Wednesday, July 12, 2006

Margolies Protecting Eisenhofer and Friends?

The Kansas City Star today reports on the possibility that lawyers who gave the Star copies of depositions in Sprint litigation could face sanctions for violating a protective order. Its author, Dan Margolies, does a workmanlike job of presenting the facts, except for one glaring exception.

Who are we talking about?

Nowhere in the article do the names of the attorneys who are being threatened with sanctions show up. They are referred to only as "attorneys for plaintiffs".

Why is Mr. Margolies being so squeamish about publishing their names? Back when the offending article was published, Mr. Margolies included a little more information about his source:

"We only gave you the parts not designated confidential," Jay Eisenhofer, one of the plaintiffs attorneys, said in a phone interview with The Star. "Why that wasn't done here, I have no idea."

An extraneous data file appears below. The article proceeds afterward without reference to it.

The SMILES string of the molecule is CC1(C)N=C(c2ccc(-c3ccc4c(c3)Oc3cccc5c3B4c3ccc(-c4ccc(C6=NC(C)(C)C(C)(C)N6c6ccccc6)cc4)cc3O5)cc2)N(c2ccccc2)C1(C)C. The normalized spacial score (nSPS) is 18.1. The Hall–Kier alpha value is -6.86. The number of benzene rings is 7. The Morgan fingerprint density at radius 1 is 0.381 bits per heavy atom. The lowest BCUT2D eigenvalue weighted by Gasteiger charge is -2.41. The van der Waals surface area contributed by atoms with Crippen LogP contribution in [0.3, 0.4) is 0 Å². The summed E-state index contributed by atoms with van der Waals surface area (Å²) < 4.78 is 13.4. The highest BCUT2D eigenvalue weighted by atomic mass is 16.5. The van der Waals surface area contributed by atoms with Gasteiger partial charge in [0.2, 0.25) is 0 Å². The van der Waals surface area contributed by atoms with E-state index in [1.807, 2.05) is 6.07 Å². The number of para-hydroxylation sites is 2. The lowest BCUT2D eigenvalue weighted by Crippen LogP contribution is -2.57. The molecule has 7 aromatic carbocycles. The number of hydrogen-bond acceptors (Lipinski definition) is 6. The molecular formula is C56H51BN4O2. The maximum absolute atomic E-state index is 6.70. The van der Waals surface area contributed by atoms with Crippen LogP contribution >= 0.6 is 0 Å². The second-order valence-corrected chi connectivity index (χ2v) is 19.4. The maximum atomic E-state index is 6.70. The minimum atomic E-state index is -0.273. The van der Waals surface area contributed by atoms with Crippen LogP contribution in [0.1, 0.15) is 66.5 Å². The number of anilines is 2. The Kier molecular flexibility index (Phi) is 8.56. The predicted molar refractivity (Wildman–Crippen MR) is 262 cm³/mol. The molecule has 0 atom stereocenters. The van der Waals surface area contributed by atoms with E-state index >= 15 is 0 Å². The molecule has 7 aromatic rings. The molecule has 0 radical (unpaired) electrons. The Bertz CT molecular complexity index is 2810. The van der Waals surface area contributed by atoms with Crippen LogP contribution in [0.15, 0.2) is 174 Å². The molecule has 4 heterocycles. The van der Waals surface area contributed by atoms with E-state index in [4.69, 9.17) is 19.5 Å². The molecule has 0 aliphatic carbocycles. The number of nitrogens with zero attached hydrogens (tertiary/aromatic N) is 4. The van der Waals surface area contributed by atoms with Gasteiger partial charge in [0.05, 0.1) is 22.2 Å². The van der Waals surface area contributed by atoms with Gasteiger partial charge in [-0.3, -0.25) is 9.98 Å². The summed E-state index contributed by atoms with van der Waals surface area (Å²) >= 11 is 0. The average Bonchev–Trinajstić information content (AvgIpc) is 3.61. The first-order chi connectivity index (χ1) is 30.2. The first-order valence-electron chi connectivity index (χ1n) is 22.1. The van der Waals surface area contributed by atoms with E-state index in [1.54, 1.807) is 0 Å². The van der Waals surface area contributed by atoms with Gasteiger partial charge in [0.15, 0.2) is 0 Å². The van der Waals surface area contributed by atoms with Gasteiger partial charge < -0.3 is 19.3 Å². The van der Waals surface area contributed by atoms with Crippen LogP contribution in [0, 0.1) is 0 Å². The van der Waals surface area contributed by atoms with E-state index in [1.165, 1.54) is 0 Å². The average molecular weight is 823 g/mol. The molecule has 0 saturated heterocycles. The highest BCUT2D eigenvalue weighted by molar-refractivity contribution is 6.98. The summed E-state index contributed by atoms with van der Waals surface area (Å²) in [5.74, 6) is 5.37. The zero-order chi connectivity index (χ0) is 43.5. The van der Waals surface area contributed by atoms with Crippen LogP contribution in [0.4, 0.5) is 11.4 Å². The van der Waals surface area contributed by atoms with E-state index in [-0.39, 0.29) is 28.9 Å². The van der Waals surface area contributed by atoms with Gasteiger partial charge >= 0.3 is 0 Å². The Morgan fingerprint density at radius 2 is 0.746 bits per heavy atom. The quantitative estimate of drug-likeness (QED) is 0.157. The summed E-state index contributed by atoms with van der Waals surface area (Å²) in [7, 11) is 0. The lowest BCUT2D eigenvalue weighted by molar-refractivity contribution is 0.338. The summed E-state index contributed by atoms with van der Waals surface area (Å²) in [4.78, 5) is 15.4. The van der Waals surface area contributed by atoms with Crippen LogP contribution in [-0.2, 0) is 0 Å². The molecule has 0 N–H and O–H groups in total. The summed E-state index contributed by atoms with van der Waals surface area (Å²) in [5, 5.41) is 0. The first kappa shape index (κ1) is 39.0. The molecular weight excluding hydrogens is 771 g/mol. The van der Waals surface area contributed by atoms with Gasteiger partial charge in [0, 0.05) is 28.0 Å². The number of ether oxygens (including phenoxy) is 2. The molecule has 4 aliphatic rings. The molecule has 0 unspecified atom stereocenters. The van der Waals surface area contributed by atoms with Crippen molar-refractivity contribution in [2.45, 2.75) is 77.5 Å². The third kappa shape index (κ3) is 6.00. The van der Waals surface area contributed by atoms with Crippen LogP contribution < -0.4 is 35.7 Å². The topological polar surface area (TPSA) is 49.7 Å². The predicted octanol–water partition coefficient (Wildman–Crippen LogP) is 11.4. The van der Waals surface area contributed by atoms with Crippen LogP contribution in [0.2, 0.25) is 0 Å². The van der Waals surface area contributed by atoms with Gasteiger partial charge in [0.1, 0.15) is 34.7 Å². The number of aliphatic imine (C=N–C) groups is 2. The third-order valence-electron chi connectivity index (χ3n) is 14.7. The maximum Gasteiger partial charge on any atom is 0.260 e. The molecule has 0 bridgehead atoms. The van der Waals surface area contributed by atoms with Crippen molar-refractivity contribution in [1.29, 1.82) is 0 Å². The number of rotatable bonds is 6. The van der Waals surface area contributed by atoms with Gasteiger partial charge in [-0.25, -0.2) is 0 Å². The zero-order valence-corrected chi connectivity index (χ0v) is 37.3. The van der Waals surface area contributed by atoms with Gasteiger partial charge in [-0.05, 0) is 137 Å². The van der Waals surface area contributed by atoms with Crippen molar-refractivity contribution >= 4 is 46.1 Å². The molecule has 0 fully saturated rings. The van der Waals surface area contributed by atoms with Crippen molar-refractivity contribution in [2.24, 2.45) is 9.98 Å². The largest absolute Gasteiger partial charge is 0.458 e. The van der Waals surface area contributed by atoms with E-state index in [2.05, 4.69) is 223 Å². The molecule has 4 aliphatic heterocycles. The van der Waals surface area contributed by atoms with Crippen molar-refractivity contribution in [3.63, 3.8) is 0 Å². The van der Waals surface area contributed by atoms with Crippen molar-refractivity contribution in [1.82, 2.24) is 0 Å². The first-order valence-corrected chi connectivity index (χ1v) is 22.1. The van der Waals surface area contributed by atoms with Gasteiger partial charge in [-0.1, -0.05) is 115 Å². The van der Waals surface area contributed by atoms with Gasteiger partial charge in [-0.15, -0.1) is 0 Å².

Strangely, neither article appears in the "In the News" section of Eisenhofer's website.

Dan Margolies has a well-earned reputation as a fine reporter and a good guy. He is friendly, and he keeps information provided "off the record" confidential. The Kansas City bar is a relatively small community, and Dan has earned its trust by keeping our names out of the paper when we don't want to appear, if it doesn't interefere with the story.

In this instance, though, where a court order lists the names of the parties in controversy, it seems like Mr. Margolies is going awfully far in shielding his friends. One of the first rules of journalism is to focus on "Who, What, When, Where, Why and How".

Why don't we get the "Who" part this time? Who else besides Eisenhofer is going to get sanctioned?


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